New York City might be home to the big houses, but this scrappy city just happens to be the epicenter of publishing on the Best Coast. Join Alexis Coe every other Wednesday for Read Local, a series on books produced in the Bay Area.
Chef Louisa Shafia credits her multicultural upbringing -- her Persian father came from a large Muslim family in Iran, and her Ashkenazi Jewish mother was raised in Philadelphia - with her ability to cultivate recipes welcome at any family gathering, whether it be Passover or Eid Ul-Fitr. Bagels and lox were as likely to be found in her childhood home as tomato bademjan; pork, of course, never even entered the picture. That being said, she writes that "the allure of my Iranian ancestry has grown stronger, and my passion for produce-centered cooking has been increasingly colored by childhood memories of burbling Persian stews and steaming pyramids of rice."
In The New Persian Kitchen, Shafia melds tradition and innovation. She employs whole grains, gluten-free flours, tofu, and tempeh as often as she does pomegranate, sumac, and saffron. There's meat, to be sure, but suggestions for vegetarian adaptations are as plentiful as advice for kosher cooking.
When cooking across various cultures, two main concerns emerge: the ability to easily procure ingredients, and the level of difficulty involved in executing a recipe. Most of Shafia's recipes, while tasting exotic, do not require that a home cook scour the city in search of the obscure. When sumac, rose water, or molasses syrup are called for, a quick trip to Whole Foods satisfies all requirements. The difficulty level demanded by each dish varies, and thankfully have flexibility. While most recipes are quite easy and certainly worthwhile, others require more time, but almost always for marinating. Tahdig (tah-DEEG), the pan-fried layer of crust at the bottom of the rice pot also known as "Persian soul food," gets six pages worth of variations, each more enticing and complicated that the last.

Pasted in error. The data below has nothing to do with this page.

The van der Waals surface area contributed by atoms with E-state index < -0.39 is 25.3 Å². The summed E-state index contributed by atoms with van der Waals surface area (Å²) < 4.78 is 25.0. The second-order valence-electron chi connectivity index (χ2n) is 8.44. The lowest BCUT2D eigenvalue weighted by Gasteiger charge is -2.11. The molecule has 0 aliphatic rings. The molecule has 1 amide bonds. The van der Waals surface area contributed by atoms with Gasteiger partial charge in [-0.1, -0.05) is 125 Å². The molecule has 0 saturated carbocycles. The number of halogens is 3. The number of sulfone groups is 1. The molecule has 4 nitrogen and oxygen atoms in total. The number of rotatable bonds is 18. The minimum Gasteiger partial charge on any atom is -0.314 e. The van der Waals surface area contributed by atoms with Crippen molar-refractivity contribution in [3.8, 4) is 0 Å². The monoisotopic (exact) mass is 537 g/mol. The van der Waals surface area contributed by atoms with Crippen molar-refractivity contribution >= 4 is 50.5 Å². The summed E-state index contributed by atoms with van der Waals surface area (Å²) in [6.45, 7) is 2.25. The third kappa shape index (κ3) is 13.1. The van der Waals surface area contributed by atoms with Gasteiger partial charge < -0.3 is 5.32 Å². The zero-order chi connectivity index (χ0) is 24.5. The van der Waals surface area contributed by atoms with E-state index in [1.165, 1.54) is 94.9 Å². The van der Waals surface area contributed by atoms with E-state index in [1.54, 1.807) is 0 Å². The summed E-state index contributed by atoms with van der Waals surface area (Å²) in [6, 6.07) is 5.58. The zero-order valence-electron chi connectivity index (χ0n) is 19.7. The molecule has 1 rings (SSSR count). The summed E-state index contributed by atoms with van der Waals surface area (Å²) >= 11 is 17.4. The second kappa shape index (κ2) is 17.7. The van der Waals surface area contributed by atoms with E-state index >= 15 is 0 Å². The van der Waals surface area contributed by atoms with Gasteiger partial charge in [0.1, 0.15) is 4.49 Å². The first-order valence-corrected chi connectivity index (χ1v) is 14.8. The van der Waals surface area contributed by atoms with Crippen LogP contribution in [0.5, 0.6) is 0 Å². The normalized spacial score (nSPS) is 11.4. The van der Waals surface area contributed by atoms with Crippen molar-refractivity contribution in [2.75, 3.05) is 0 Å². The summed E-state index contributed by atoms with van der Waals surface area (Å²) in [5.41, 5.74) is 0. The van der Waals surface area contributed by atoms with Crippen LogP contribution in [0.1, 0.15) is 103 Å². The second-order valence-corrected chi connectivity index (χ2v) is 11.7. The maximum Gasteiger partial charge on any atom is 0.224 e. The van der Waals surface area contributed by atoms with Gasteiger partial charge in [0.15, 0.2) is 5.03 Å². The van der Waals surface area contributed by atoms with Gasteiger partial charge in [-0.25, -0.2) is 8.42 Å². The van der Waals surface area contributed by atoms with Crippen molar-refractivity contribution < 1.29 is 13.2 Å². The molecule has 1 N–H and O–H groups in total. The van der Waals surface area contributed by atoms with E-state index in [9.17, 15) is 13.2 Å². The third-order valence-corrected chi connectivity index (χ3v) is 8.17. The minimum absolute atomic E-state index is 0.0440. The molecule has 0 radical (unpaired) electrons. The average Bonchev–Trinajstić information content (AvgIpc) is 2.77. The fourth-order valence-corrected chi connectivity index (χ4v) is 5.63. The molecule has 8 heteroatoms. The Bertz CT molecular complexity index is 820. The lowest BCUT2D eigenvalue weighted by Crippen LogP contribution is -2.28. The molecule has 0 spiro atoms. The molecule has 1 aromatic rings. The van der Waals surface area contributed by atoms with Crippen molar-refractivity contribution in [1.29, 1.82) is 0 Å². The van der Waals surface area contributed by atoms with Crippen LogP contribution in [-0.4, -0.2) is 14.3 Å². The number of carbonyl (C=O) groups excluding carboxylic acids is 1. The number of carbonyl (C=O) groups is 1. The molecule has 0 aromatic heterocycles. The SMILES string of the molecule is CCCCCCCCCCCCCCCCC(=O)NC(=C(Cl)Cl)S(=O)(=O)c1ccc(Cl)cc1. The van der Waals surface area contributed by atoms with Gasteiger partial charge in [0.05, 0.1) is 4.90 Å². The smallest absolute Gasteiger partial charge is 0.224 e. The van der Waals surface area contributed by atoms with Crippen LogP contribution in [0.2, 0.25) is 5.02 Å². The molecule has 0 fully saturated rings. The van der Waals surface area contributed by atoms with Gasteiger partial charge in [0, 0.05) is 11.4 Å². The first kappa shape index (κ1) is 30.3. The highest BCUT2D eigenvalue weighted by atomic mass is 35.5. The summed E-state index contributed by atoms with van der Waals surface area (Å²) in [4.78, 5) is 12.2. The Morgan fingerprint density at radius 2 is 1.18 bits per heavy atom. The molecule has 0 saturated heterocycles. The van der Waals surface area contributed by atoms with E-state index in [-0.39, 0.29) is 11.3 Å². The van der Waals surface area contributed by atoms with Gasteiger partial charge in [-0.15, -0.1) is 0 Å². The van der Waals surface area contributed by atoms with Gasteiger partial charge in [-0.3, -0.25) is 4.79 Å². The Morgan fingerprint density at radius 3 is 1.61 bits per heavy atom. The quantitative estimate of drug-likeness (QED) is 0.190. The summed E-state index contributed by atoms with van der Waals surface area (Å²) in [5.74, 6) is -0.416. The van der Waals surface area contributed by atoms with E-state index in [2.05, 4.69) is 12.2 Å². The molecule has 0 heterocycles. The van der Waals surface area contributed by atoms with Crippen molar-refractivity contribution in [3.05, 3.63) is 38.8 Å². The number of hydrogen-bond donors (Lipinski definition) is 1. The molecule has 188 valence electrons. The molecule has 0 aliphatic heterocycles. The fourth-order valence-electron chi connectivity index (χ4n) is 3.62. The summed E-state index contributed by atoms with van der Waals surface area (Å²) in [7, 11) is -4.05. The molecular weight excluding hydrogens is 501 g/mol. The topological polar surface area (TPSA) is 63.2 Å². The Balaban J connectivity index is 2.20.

For a dinner on Monday, a dish of turmeric chicken with sumac and lime suggested I had spent far more time in the kitchen than a weeknight allowed. In reality, by the time the skillet reached medium-high heat, four cloves of garlic had been minced and two limes squeezed. A quick sprinkling of simple spice mix was all that was left before leaving the chicken to braise for twenty-five minutes. My rice cooker was already hard at work, freeing me up to throw together a salad shirazi, a simple offering of cucumbers, tomatoes, lime, onion, and mint.
The whole meal felt effortless, and inhaling the smells as the dishes formed felt simultaneously comforting and reinvigorating not only by the cook, but by the diners, who were tempted by the aroma before the dishes even hit the table. Approbations were plentiful, and felt only somewhat unwarranted, given the effort.
On other nights, the Garlicky Eggplant, Persian Shepherd's Pie, Jeweled Brown Basmati Rice and Quinoa, and Olive Oil Poached Fish were just as easy, and each impressive in its own way. Shafia also offers recipe groupings for dinner parties and special events, from a Persian Gulf-Inspired to Shabbat, which would likely produce the illusive impressive, yet stress-free, entertaining. This week, I'm looking forward to saffron corn soup and stuffed artichokes with mint oil.
Shafia's The New Persian Kitchen is the kind of book home cooks dream of, livening up weekday meals and a dinner party on Saturday night (no matter what the dietary restrictions prove to be), earning it a place in every San Francisco kitchen.